The study also found that people with a postsecondary education, such as a bachelor's or associate's degree, were less likely to smoke than those who did not finish high school.
"The lowest percentage of smokers can be found among women who are married, older, with high income and more education," study researcher Sunday Azagba said.
The findings, which were announced this week, were detailed online May 16 in the International Journal of Environmental Research and Public Health.
The number of films that children are likely to see that include smoking has dropped for the fifth straight year, a new report finds.
Overall, there has been a nearly 72 percent drop since 2005 in smoking depictions in movies rated G, PG or PG-13 -- from 2,093 incidents of onscreen smoking to 595 in 2010. In addition, the average number of smoking incidents in youth-rated films dropped more than 66 percent -- from about 20 percent in 2005 to 6.8 percent in 2010.
"This study shows that studios know how to eliminate smoking from youth-rated movies and have nothing to fear from a policy requiring them to do so," said Vince Willmore, a spokesman for the Campaign for Tobacco-Free Kids. "The Motion Picture Association of America should move quickly to adopt a policy requiring an R-rating for any movie that depicts smoking that is not in a historical setting," he said.
However, the drop in onscreen smoking varied depending on the motion picture company, according to researchers led by Stanton Glantz, director of the Center for Tobacco ControlResearch and Education at the University of California, San Francisco. His team found that from 2005 to 2010, companies that had policies to reduce onscreen smoking had an average decrease in depictions of almost 96 percent, compared with about 42 percent among companies that have no such policies, according to the report.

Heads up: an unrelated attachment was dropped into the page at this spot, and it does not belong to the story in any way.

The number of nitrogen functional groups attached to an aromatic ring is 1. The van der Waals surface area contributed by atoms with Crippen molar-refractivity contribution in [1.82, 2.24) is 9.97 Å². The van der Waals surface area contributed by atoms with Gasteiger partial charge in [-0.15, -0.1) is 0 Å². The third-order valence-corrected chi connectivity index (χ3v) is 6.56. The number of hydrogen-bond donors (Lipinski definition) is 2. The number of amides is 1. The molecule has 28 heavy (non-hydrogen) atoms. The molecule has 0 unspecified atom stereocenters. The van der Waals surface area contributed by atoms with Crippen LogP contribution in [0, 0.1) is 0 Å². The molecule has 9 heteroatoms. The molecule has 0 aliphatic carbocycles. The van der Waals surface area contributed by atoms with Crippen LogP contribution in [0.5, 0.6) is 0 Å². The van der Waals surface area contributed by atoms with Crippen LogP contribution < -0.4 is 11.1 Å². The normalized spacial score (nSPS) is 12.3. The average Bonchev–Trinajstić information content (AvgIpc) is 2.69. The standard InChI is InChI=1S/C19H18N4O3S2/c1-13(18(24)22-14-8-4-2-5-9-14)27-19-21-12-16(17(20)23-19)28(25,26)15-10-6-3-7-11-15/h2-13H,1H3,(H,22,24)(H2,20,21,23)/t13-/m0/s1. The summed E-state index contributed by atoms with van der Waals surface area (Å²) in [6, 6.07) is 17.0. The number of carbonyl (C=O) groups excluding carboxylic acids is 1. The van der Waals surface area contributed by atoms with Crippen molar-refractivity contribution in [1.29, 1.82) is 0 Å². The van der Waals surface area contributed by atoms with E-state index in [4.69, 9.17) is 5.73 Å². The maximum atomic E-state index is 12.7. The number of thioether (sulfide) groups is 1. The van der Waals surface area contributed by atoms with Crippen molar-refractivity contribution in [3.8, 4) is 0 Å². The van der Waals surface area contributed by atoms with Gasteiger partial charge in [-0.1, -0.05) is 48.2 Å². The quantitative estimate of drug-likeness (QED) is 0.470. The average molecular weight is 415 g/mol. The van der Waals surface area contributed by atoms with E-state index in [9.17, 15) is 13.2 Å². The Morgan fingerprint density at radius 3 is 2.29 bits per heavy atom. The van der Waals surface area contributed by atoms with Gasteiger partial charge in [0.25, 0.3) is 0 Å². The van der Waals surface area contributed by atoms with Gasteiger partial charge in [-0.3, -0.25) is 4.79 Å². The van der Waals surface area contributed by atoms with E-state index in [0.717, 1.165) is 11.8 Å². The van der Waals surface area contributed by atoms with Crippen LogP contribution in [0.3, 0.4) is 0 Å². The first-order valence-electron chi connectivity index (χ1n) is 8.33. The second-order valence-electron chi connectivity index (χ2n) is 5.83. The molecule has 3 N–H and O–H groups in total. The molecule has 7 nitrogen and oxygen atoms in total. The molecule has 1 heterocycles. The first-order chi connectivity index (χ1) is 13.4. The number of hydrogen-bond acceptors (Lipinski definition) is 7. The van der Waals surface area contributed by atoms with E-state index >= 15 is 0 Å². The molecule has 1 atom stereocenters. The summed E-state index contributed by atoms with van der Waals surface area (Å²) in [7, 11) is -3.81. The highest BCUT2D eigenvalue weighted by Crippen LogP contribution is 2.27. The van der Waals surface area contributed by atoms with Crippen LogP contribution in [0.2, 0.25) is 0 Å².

The report is published in the July 15 issue of the U.S. Centers for Disease Control and Prevention's journal, Morbidity and Mortality Weekly Report.
The report is published in the July 15 issue of the U.S. Centers for Disease Control and Prevention's journal, Morbidity and Mortality Weekly Report.
According to the U.S. National Cancer Institute, studies show that seeing smoking in movies is directly related to getting adolescents to start smoking.
In fact, teens exposed to the most onscreen smoking are twice as likely to start smoking as teens who see little or no onscreen smoking, the new report said.
That's why it's heartening that "the percentages of 2010 top-grossing movies with no tobacco incidents were the highest observed in two decades," according to the studyauthors. They contend that the drop in onscreen smoking "might have contributed to the decline in cigarette use among middle school and high school students."